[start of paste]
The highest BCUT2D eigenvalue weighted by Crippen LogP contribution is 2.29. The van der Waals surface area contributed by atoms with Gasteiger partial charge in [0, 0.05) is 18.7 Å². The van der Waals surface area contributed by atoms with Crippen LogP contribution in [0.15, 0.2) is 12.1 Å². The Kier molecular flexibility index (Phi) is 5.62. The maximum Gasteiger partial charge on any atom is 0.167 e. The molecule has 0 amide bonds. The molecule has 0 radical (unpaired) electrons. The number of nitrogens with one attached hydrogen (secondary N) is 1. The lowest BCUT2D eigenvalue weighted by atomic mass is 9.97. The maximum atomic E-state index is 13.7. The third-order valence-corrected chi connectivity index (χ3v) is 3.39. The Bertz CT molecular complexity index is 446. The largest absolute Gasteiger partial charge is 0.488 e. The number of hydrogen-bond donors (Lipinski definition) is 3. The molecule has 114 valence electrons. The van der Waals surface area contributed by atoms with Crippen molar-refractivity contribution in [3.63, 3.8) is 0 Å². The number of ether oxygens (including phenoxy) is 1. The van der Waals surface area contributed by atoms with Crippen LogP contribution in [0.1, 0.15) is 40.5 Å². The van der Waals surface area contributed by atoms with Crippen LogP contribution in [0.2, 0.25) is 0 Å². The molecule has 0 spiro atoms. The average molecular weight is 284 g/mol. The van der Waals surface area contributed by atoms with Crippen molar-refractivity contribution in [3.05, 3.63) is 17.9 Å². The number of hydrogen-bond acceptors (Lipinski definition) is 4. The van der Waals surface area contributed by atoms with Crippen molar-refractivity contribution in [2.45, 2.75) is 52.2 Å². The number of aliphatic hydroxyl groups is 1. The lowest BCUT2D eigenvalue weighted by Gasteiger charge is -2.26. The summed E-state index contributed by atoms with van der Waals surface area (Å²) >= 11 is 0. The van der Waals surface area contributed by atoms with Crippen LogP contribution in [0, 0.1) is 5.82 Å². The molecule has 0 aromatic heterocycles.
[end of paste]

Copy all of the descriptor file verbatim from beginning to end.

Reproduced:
The highest BCUT2D eigenvalue weighted by Crippen LogP contribution is 2.29. The van der Waals surface area contributed by atoms with Gasteiger partial charge in [0, 0.05) is 18.7 Å². The van der Waals surface area contributed by atoms with Crippen LogP contribution in [0.15, 0.2) is 12.1 Å². The Kier molecular flexibility index (Phi) is 5.62. The maximum Gasteiger partial charge on any atom is 0.167 e. The molecule has 0 amide bonds. The molecule has 0 radical (unpaired) electrons. The number of nitrogens with one attached hydrogen (secondary N) is 1. The lowest BCUT2D eigenvalue weighted by atomic mass is 9.97. The maximum atomic E-state index is 13.7. The third-order valence-corrected chi connectivity index (χ3v) is 3.39. The Bertz CT molecular complexity index is 446. The largest absolute Gasteiger partial charge is 0.488 e. The number of hydrogen-bond donors (Lipinski definition) is 3. The molecule has 114 valence electrons. The van der Waals surface area contributed by atoms with Crippen molar-refractivity contribution in [3.63, 3.8) is 0 Å². The number of ether oxygens (including phenoxy) is 1. The van der Waals surface area contributed by atoms with Crippen LogP contribution in [0.1, 0.15) is 40.5 Å². The van der Waals surface area contributed by atoms with Crippen LogP contribution in [0.2, 0.25) is 0 Å². The molecule has 0 spiro atoms. The average molecular weight is 284 g/mol. The van der Waals surface area contributed by atoms with Crippen molar-refractivity contribution in [3.05, 3.63) is 17.9 Å². The number of hydrogen-bond acceptors (Lipinski definition) is 4. The van der Waals surface area contributed by atoms with Crippen molar-refractivity contribution in [2.45, 2.75) is 52.2 Å². The number of aliphatic hydroxyl groups is 1. The lowest BCUT2D eigenvalue weighted by Gasteiger charge is -2.26. The summed E-state index contributed by atoms with van der Waals surface area (Å²) >= 11 is 0. The van der Waals surface area contributed by atoms with Crippen LogP contribution in [0, 0.1) is 5.82 Å². The molecule has 0 aromatic heterocycles.